by Terrance Hunsley, (author, Future of Work Policies for the 2020’s(1)
It was happening before. But the pandemic is going to speed it up and catapult us into the future of work.
A recent article by economists Kevin Milligan and Tammy Schirle(2) discusses the difficulties that Statistics Canada will have with the Labour Force Survey during the pandemic. The old categories like employed, unemployed and looking for a job, could be misleading. We can imagine all of the different situations people are finding themselves in. In work, with no income, out of work, in subsidized work, part time, on call, self employed part time, a few gig jobs, under the table work.
Actually, the variety of work-related situations started increasing several years ago. Work arrangements have been proliferating in combinations of employment, self-employment, contract and gig work, contingent work, etc. This will get a huge boost by COVID. And when the economy struggles back to life, the increased fragmentation of the labour market will remain.
Many businesses will recuperate, but they may stumble along with high debt loads and reduced consumption. We will see bankruptcies and new ventures. Employees will be displaced. Some employers will reorganize their functions and reduce their work force. Some will take the opportunity to invest in new technology to save on labour costs in the return to a new normal. A study by Microsoft and the McKinsey Group suggests that up to half the work in the USA could be automated by 2030 (3). That may be overstated, but regardless, this will push the process ahead.
Many workers will also reorient themselves, either because they are forced to by changing circumstances, or they discover new ways to generate income. Some will gain new skills or retrain for other occupations during the enforced time off. Some will start new enterprises, perhaps in partnership with their spouse or friends. Networked startups will be tried. Online and remote work will increase. Some in receipt of emergency benefits may decide to work under the table for awhile and see how that goes. Both old and new work are going to be more fragmented, unpredictable, and precarious.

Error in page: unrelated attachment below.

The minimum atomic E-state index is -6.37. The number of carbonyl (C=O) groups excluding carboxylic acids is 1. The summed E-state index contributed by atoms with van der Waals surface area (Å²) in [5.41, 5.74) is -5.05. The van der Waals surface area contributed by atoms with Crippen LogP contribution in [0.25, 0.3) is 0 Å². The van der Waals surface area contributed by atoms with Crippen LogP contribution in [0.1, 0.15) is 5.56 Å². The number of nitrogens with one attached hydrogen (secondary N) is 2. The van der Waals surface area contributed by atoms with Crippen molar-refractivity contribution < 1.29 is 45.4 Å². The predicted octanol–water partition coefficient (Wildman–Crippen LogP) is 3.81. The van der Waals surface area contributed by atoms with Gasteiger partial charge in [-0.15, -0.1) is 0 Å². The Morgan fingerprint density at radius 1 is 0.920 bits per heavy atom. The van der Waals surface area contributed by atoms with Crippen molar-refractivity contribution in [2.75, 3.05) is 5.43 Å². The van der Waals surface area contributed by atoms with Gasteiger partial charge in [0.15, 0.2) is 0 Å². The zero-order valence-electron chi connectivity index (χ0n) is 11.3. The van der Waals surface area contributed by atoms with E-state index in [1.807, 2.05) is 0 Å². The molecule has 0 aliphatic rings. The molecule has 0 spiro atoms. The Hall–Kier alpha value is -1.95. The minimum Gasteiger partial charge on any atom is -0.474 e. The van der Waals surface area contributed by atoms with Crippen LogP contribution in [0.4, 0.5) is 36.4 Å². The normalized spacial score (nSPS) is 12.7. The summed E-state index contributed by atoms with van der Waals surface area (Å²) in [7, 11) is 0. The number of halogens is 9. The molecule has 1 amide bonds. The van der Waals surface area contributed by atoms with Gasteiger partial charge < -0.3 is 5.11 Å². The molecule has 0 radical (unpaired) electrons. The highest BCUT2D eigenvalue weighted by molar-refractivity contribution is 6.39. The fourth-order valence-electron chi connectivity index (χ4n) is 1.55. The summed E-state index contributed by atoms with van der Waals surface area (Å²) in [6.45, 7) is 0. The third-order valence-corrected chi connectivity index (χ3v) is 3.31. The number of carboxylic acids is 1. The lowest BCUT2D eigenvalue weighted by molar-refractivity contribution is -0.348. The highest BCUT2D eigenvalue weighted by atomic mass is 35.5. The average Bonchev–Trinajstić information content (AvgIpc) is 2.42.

More people will work in the online-platform economy. These drivers, cleaners, designers, translators, technicians and others are contracted as independent and their working arrangements tend to exhibit features which are difficult to square with the traditional employment relationship. These include use of their own materials (such as the driver’s car), autonomy concerning working hours (logging into work via a smartphone app), the short duration of the relationship.
People will combine roles and sources to make money and provide themselves a lifestyle they wish, or simply because they have to to survive.
In some cases, as Sacha Garben(4) wrote in Social Europe …prior health problems may in fact be a main reason initially to engage in digital online-platform work, such as on microtask platforms. While this means that online platforms can provide an alternative means for people with health impairments to carry on work and earn some income, contributing to social and labour-market inclusion, it also means that many online-platform workers are already in a vulnerable situation…